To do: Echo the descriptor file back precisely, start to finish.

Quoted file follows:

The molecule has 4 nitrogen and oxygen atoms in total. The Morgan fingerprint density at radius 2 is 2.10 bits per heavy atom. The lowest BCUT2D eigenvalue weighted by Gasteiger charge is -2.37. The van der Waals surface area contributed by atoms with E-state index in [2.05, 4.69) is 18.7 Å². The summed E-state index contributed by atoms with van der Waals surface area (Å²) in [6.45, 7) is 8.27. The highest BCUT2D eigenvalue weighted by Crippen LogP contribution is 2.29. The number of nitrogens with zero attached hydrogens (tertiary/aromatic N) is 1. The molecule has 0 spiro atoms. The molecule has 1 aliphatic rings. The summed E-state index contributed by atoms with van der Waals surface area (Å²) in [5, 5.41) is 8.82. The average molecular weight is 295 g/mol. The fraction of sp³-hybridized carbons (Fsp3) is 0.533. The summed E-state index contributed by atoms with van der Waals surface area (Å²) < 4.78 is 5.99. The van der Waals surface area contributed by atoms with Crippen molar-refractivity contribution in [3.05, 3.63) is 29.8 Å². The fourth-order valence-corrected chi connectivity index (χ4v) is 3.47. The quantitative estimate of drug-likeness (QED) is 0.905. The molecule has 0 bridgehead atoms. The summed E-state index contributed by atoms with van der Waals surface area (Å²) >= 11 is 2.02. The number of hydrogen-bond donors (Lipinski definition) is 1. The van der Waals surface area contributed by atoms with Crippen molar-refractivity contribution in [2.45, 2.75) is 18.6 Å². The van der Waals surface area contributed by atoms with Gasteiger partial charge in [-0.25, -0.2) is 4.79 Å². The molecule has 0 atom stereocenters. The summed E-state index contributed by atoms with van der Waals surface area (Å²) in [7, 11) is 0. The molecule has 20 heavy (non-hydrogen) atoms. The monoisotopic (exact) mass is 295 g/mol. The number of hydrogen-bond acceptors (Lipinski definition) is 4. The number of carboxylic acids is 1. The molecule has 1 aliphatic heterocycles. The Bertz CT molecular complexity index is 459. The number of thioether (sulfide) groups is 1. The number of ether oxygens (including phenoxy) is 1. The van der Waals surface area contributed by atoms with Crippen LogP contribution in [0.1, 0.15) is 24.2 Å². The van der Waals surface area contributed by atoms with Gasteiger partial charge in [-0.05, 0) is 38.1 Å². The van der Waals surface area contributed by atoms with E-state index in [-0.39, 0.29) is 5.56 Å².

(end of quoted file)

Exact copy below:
The molecule has 4 nitrogen and oxygen atoms in total. The Morgan fingerprint density at radius 2 is 2.10 bits per heavy atom. The lowest BCUT2D eigenvalue weighted by Gasteiger charge is -2.37. The van der Waals surface area contributed by atoms with E-state index in [2.05, 4.69) is 18.7 Å². The summed E-state index contributed by atoms with van der Waals surface area (Å²) in [6.45, 7) is 8.27. The highest BCUT2D eigenvalue weighted by Crippen LogP contribution is 2.29. The number of nitrogens with zero attached hydrogens (tertiary/aromatic N) is 1. The molecule has 0 spiro atoms. The molecule has 1 aliphatic rings. The summed E-state index contributed by atoms with van der Waals surface area (Å²) in [5, 5.41) is 8.82. The average molecular weight is 295 g/mol. The fraction of sp³-hybridized carbons (Fsp3) is 0.533. The summed E-state index contributed by atoms with van der Waals surface area (Å²) < 4.78 is 5.99. The van der Waals surface area contributed by atoms with Crippen molar-refractivity contribution in [3.05, 3.63) is 29.8 Å². The fourth-order valence-corrected chi connectivity index (χ4v) is 3.47. The quantitative estimate of drug-likeness (QED) is 0.905. The molecule has 0 bridgehead atoms. The summed E-state index contributed by atoms with van der Waals surface area (Å²) >= 11 is 2.02. The number of hydrogen-bond donors (Lipinski definition) is 1. The van der Waals surface area contributed by atoms with Crippen molar-refractivity contribution in [2.45, 2.75) is 18.6 Å². The van der Waals surface area contributed by atoms with Gasteiger partial charge in [-0.25, -0.2) is 4.79 Å². The molecule has 0 atom stereocenters. The summed E-state index contributed by atoms with van der Waals surface area (Å²) in [7, 11) is 0. The molecule has 20 heavy (non-hydrogen) atoms. The monoisotopic (exact) mass is 295 g/mol. The number of hydrogen-bond acceptors (Lipinski definition) is 4. The number of carboxylic acids is 1. The molecule has 1 aliphatic heterocycles. The Bertz CT molecular complexity index is 459. The number of thioether (sulfide) groups is 1. The number of ether oxygens (including phenoxy) is 1. The van der Waals surface area contributed by atoms with Crippen LogP contribution in [0.1, 0.15) is 24.2 Å². The van der Waals surface area contributed by atoms with Gasteiger partial charge in [-0.05, 0) is 38.1 Å². The van der Waals surface area contributed by atoms with E-state index in [-0.39, 0.29) is 5.56 Å².